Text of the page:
Page Two

By eweek  |  Posted 2003-01-06 Print this article Print

: The Blue Horizon"> The new element in On Demand is the focus on rapid business process change and integration. Besides enabling enterprises to quickly adapt servers and networks to new business requirements, said Irving Wladawsky-Berger, IBMs vice president for server group technology strategy, also in Armonk, IBM wants to provide services, middleware and industry-specific best practices to allow enterprises to launch or modify online business processes on the fly.

That focus on business-process-level change and integration, said Mills, is what sets On Demand apart from strategies such as Microsoft Corp.s .Net and Sun Microsystems Inc.s Sun Open Net Environment, which tend to stop at the IT infrastructure. "Just because Microsoft embraces Web services doesnt mean they can integrate. It just means they can connect. Its not the same thing," said Mills.

IBMs attempt to move up the food chain to business process consulting, outsourcing, and other products and services makes business sense, say observers. As intense competition turns many classes of enterprise hardware, software and even traditional outsourcing into low-margin commodities, IBM is forced to look for products and services that set it apart. In the past year alone, the company has been forced to abandon such commodity activities as desktop PC and disk drive manufacturing. Focusing on business process change will allow IBM to differentiate itself, said Marty Clague, formerly vice president of IBMs Global Industries e-Business Solutions unit and, since October, CEO of services provider Covansys Corp., in Farmington Hills, Mich. "Its a bold move and the right one to expand the business," said Clague. "Right now, its where money is still being spent."

IT research organization The Yankee Group recently predicted the market for business process outsourcing will grow 15 to 18 percent per year over the next five years, to $300 billion. Thats more than twice the growth rate for all of IT spending over the same period, according to Yankee, in Boston.

IBM has been spending plenty to play in that market. The biggest single investment was for the purchase of PwCC. The $3.5 billion it paid for the company brought IBM 28,000 employees, many of whom are business process experts with deep knowledge in such industries as banking, insurance, manufacturing, chemicals and pharmaceuticals. IBM plans to use those experts to develop industry-specific business process best practices and will offer products and services based on them—many from ISV partners—that run on IBM server hardware and middleware such as WebSphere and DB2.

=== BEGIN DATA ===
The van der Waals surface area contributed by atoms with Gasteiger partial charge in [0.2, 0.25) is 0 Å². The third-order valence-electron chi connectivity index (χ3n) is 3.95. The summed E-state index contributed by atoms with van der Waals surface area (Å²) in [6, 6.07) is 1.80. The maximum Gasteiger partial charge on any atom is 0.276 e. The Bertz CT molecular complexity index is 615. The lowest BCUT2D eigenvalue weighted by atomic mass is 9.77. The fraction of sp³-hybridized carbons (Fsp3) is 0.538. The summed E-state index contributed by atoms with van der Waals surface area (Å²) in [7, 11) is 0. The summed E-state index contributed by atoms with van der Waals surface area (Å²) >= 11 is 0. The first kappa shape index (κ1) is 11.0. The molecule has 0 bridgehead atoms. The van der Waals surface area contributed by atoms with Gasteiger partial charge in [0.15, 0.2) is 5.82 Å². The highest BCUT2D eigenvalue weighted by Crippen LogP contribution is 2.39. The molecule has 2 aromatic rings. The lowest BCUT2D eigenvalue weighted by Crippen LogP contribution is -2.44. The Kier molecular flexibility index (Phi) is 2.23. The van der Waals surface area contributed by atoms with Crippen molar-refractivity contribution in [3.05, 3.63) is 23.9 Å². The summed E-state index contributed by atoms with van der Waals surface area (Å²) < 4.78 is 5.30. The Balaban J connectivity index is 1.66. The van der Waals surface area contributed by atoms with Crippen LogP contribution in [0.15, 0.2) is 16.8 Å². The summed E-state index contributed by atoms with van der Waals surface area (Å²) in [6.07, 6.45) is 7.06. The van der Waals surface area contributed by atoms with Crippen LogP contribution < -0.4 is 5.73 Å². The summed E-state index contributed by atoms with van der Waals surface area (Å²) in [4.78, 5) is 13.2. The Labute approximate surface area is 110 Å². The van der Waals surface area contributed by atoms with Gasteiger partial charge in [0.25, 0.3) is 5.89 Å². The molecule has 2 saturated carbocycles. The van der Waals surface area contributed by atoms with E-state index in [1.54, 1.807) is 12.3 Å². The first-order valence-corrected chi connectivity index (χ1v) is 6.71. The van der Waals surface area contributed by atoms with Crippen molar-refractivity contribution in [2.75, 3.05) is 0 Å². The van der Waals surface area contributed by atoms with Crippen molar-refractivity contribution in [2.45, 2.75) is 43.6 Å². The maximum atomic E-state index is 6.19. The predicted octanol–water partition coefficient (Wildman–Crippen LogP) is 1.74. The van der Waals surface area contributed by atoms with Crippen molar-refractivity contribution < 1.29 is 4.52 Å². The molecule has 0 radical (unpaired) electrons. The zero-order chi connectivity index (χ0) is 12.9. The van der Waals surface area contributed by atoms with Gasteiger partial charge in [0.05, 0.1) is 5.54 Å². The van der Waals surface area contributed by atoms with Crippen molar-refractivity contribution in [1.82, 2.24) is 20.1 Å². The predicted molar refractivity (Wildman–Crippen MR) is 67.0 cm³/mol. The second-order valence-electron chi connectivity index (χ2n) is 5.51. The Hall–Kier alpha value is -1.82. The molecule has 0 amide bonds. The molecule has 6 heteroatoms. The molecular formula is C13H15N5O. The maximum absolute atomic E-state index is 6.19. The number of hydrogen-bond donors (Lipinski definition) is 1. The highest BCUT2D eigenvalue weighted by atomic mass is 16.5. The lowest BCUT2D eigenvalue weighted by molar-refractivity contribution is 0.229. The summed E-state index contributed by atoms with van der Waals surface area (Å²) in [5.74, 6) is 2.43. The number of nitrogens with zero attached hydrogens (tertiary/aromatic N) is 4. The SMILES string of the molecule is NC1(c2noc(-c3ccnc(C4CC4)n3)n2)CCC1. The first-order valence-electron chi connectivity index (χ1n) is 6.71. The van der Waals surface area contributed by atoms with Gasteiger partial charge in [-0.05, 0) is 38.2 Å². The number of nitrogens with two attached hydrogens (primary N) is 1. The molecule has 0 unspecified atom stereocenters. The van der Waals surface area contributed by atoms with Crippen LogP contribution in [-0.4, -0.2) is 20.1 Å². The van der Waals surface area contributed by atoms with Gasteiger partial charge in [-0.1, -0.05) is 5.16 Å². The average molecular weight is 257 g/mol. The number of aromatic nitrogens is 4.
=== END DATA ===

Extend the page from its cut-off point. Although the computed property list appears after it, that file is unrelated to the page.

In the insurance industry alone, PwCC brought 1,000 consultants who are domain experts. IBM recently announced it will team them with 15,000 IBM Global Services employees serving insurance industry customers to form what it calls the Insurance Transformation Solutions unit within the companys Business Consulting Services. The unit will sell those business process On Demand services and products to insurance companies. According to Mills, IBM will take similar steps in other industries.

To support the move, IBM is redirecting money from other product areas. The company in November announced it will shift $1 billion in research and development spending over the next three years to develop business process transformation best practices and support tools such as advanced analytics. The move was in part made possible by the companys decision to exit its hard disk drive business, which it plans to sell to Hitachi Ltd. for about $3.5 billion, said IBM Senior Vice President for Technology and Manufacturing Nicholas Donofrio, in Armonk.

IBMs Software Group under Mills has been beefing up the business process integration, modeling and management capabilities built in to its WebSphere and Tivoli products through a series of acquisitions (see chart, Page 28). In January 2002, for example, the company enhanced WebSpheres business process integration tools through the acquisition of CrossWorlds Software Inc. And soon, IBM will add to WebSphere business process modeling capabilities acquired in the September purchase of privately owned Holosofx Inc.

Eventually, said Mills, IBM will use such tools to build a series of integrated industry-specific applications that enterprises could use to launch business processes internally or as outsourced services.

As IBM invests in making the On Demand concept real, however, some longtime enterprise customers say the company shouldnt lose sight of such core IT technologies as chips, server management and storage. "Without those, why would anybody continue to go to them for services if theyre just deploying other peoples technology? If they drop the ball on technology innovation, it will come back to bite them," said Whirlpools Haney.

This, say experts, is Palmisanos real challenge: maintaining IBMs technology leadership while navigating the companys migration up the business process consulting food chain. "He needs to stay focused on software and services while, at the same time, managing the declination in the hardware business in such a way that the company still makes money at it," said Dale Kutnick, chairman of Meta Group Inc., in Stamford, Conn. "If he does that, in a few years people will say, Who was Lou [Gerstner]?"


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